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When we have an extremely dry summer season, and the deer seem to be eating

“everything” on the deer-resistant lists; ornamental grasses are deer resistant plants that

many people are unfamiliar with. Ornamental grasses are fabulous, under-utilized plants

in any landscape throughout the year, yet it seems the majority of them show their

majestic beauty during the autumn in our area. There are many magnificent grasses,

especially native grasses, which can be utilized to compliment and add drama and depth

to the garden that are drought-tolerant and can thrive in the central Texas environment. I

highly recommend reading “Gardening with Grasses”, Michael King-Piet Oudolf/Timber

Press, Inc. for more information.

Fountain grasses (Pennisetum) are wonderful in the fall garden. These grasses appear

dramatic when used to define a corner site, as well as being positioned to rise out of

an area of lower growing plants. Purple Fountain Grass (Pennisetum setaceum,

‘Rubrum’) is extremely drought-tolerant and adds terrific contrast to the garden with

broad purple leaves and arching feathery pink-colored flower spikes that bloom

throughout the growing season. Purple Fountain Grass is cold tolerant to 20 degrees.

Black Flowering Fountain Grass is a smaller grass clump producing black furry

caterpillar-like plumes. Two dwarf varieties are used often in the area: ‘Little Bunny’

and ‘Dwarf Hamelin’. ‘Little Bunny’ growing to 16 inches in height is the smallest

of the pennisetums. ‘Dwarf Hamelin’ grows to 24 inches and is slightly more compact.

Chinese Silver Grasses (Miscanthus sinensis) are elegant upright grasses. These

ornamental grasses range in height from 4 ft. to over 10 ft; from plants with fine needle-

like leaves to specimens with wide arching blades. Maiden Grass (M.s. ‘gracillimus’/

‘graziella’) varieties produce large, free hanging, silver-white plumes protruding out high

above the foliage. This drought-tolerant plant is quick to establish itself and grows to

approximately 5.5 ft. Undine Miscanthus grows to 6.5 ft. and is known as the bigger

sister of ‘Graziella’, but with a remarkably light and elegant inflorescence. Silver

Feather Miscanthus produces pinkish blooms that develop to silver, reaching 6.5 ft. in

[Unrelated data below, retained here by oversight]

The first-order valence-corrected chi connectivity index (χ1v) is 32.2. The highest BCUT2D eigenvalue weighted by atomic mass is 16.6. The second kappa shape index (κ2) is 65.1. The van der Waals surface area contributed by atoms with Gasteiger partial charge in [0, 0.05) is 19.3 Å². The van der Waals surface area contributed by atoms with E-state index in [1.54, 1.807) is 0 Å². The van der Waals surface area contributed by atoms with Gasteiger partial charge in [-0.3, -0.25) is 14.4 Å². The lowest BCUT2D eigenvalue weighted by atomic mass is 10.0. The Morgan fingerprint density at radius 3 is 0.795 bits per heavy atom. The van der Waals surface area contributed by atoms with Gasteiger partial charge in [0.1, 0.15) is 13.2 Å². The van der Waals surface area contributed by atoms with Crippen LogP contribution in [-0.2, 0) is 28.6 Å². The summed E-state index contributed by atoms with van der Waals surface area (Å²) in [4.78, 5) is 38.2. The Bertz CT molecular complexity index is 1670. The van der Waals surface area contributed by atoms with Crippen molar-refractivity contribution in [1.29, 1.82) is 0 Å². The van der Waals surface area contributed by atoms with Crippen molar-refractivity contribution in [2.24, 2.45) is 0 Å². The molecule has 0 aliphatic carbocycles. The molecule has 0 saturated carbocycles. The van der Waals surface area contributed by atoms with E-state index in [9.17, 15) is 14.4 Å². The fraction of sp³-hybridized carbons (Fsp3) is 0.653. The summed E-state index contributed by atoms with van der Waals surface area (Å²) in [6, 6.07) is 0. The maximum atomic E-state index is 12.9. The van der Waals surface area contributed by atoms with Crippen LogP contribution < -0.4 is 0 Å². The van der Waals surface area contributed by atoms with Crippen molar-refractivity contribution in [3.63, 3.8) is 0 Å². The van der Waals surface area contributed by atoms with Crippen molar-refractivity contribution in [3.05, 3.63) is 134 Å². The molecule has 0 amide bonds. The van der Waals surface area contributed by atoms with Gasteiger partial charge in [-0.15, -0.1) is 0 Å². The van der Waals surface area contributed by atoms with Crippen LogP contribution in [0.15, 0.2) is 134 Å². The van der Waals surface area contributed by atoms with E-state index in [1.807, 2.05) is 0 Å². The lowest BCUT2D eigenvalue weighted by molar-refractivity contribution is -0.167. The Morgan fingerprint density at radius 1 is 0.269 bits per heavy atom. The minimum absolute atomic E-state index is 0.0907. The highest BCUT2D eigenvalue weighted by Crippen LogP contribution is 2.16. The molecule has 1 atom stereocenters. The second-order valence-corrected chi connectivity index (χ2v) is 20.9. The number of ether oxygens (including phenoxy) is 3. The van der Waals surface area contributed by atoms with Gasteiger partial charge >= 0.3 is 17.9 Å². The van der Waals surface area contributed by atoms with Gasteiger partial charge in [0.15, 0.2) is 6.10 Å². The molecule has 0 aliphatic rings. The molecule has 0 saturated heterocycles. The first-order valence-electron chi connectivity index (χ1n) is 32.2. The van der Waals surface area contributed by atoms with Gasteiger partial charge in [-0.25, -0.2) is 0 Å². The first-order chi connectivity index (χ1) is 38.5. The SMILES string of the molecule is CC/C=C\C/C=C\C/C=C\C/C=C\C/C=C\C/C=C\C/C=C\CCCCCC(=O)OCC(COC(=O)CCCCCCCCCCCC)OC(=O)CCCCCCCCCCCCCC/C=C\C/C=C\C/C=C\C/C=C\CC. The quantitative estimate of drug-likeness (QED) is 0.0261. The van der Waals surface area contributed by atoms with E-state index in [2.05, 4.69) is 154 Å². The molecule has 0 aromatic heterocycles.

height. Two dwarf varieties, ‘Adagio’ and ‘Yakushima”, are attractive tufted erect

clumps, which show delightful pinkish-brown flower plumes.

The following native grasses are used often in landscape applications through the

Texas hill country. Mexican Feather Grass (Stipa) is a wonderful smaller native

ornamental grass that adds drama to any garden, especially when the blooming flower

heads attractively move in the wind. This plant forms tufts of pale green leaves, which

can roll up during drought conditions. The different Stipa varieties produce long, fine,

golden hue flower heads, which bloom in the spring and fall, however are more dramatic

in the spring. Gulf Muhly Grass (Muhlenbergia capillaris) also adds rose-colored,

feathery blooms to the garden. These native evergreen grasses grow to approximately

3ft. in height and are spectacular when used in native landscape themes. Big Muhly

(Muhlenbergia lindheimeri) is another glorious native grass which adds interest to any

landscape. This clumping blue-green grass producing a wheat-like feather bloom.

Information courtesy of: Gardening with Grasses-Michael King & Piet Oudolf

Timber Press, Inc.; Portland, Oregon-1998

Article submitted by: Joanne Thompson-Hall, M.A./South Texas Growers, Inc.

South Texas Growers Nursery is located at 22201 Hwy 46 W. in Bulverde. The nursery specializes in Texas native and adaptive plants. Hours are seasonal; call 830-989-9179 for more information.



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